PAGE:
Material change disclosures and Covid-19 | Local Business

The Covid-19 pandemic has caused disruption of varying levels and continues to affect many nations across the globe. This widespread disruption has impacted companies in different ways and has resulted in new and innovative ways to ensure business continuity and in some cases, has caused a negative impact on operations and profitability.

In the case of impacted entities which are registered as reporting issuers with the Trinidad and Tobago Securities and Exchange Commission (TTSEC), there are certain disclosure-based legislative reporting requirements to be completed in order to maintain transparency and for the benefit of the investing public. In this article, we will focus on the issue of material change disclosures during this unprecedented period and its importance to investors when assessing the affairs of a reporting issuer.

A reporting issuer is an entity that is registered with the Commission pursuant to Section 61(1) of the Securities Act, 2012 (the Act). A reporting issuer can be broadly defined as an issuer that issued securities under a prospectus or has its securities traded in a securities market. Reporting issuers are obligated to provide investors with complete, accurate and timely information as part of their continuous disclosure requirements.

To issue securities, generally a prospectus is required that is meant to provide investors with the necessary information to make informed investment decisions. Thereafter, reporting issuers are required to disclose significant events with respect to their business affairs in a timely fashion. These events are commonly referred to as material changes and the intent of disclosure is to provide investors with access to up-to-date information in relation to the company. In light of the Covid-19 situation, it is extremely critical for reporting issuers to properly evaluate the effects of the pandemic on their respective entities so as to ensure that their security holders and prospective investors are supplied with all pertinent information that may qualify as material changes in the affairs of the said reporting issuers.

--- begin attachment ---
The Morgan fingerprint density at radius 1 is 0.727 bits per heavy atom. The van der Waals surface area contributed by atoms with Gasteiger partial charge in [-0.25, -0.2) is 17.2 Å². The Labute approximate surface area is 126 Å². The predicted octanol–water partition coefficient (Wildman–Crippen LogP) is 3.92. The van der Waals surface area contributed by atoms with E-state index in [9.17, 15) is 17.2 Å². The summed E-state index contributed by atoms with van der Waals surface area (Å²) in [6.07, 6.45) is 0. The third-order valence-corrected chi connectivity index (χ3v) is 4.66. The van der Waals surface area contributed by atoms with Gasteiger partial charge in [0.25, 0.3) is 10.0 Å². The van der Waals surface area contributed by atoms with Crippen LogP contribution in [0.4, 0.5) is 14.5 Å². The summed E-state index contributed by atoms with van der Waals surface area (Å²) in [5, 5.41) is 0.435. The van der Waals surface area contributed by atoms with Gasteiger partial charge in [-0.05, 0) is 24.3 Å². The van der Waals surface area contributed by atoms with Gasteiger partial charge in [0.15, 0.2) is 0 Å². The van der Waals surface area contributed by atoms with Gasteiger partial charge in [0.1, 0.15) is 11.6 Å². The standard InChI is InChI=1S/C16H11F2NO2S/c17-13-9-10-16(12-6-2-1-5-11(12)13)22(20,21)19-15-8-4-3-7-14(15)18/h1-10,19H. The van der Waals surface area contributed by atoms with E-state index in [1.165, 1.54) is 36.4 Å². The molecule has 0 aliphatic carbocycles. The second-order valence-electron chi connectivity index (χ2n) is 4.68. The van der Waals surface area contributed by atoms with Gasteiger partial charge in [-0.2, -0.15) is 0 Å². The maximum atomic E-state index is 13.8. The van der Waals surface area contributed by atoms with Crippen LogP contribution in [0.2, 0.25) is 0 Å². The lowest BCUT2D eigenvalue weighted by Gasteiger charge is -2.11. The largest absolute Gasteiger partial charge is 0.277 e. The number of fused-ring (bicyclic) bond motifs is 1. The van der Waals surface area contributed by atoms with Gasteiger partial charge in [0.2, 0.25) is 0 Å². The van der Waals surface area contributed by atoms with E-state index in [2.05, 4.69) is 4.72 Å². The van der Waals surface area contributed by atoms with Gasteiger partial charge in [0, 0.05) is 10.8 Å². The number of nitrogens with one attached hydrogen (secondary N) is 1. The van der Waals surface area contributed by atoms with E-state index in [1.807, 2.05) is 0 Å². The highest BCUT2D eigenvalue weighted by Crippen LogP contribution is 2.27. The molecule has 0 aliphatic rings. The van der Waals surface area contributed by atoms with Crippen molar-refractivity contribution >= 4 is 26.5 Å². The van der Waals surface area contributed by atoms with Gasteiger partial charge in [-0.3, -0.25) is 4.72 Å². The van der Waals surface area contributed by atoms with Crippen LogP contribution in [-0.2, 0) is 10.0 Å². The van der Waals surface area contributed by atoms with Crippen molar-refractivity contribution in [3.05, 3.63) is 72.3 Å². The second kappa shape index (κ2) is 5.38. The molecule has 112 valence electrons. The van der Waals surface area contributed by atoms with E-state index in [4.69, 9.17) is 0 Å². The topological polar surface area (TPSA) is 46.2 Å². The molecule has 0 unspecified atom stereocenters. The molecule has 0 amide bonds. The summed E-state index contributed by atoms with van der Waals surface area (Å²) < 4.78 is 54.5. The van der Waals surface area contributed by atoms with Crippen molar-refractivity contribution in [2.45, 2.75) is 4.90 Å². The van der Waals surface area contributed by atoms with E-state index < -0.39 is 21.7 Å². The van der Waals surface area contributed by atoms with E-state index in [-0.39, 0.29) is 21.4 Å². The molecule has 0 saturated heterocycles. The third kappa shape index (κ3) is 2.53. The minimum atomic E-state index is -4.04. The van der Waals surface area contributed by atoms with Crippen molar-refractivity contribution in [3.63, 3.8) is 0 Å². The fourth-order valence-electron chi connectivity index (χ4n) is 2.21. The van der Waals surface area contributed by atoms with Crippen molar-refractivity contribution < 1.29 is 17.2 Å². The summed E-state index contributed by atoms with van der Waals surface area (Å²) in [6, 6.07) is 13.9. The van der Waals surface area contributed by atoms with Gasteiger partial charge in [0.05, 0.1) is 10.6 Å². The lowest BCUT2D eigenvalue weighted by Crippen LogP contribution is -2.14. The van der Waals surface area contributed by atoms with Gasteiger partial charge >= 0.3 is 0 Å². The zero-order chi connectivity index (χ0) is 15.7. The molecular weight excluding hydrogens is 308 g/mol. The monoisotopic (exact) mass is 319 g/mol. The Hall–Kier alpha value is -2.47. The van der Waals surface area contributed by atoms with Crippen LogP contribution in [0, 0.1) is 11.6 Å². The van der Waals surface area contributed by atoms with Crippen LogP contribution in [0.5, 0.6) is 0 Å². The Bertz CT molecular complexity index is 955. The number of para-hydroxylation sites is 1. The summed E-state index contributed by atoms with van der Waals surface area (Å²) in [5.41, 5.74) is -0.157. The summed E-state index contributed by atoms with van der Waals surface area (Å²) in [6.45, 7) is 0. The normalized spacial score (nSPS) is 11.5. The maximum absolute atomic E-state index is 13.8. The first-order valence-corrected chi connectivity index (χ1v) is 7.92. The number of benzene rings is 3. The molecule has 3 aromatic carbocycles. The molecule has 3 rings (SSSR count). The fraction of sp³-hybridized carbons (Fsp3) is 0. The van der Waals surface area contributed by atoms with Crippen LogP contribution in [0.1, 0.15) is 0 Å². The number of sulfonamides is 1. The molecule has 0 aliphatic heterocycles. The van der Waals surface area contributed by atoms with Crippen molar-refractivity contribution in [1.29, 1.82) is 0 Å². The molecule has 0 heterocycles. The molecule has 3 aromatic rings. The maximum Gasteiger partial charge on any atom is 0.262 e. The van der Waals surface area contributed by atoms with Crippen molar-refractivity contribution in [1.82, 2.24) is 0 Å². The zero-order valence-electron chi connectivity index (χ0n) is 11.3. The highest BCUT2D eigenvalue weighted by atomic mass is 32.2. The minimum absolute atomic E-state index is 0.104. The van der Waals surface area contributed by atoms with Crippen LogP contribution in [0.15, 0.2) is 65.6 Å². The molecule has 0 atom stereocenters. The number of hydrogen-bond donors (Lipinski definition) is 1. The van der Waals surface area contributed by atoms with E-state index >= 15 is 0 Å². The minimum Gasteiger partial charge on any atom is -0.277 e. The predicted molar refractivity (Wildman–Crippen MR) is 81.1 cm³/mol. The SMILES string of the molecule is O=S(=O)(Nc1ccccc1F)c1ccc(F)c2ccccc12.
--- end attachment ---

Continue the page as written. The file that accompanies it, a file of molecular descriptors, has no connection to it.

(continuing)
A material change can be broadly defined as a change in the business, operations, assets or ownership of an issuer, the disclosure of which would be considered important to a reasonable investor in making an investment decision and includes a decision to implement such a change made by the directors of the issuer or other persons acting in a similar capacity.

A material fact, when used in relation to the affairs of a reporting issuer, is a fact or series of facts, the disclosure of which would be considered important to a reasonable investor in making an investment decision. Some broad, non-exhaustive example of events which are considered material changes are changes in corporate structure or capital structure; changes in financial results; changes in business and operations; acquisitions and disposals and changes in credit arrangements .

Material change disclosures seek to ensure the release of all information about a reporting issuer that may influence an investor’s decision. It reveals both positive and negative news, data, and operational details that impact its business and seeks to ensure that all parties have equal access to the same set of facts in the interest of fairness since selective release of information places some security holders at a disadvantage. Further, timely disclosures contribute to investors having information which company insiders already possess.

This is important as reporting issuers must also be extremely cautious in revealing any material, non-public Covid-19-related information privately or selectively, which may result in potential insider trading violations.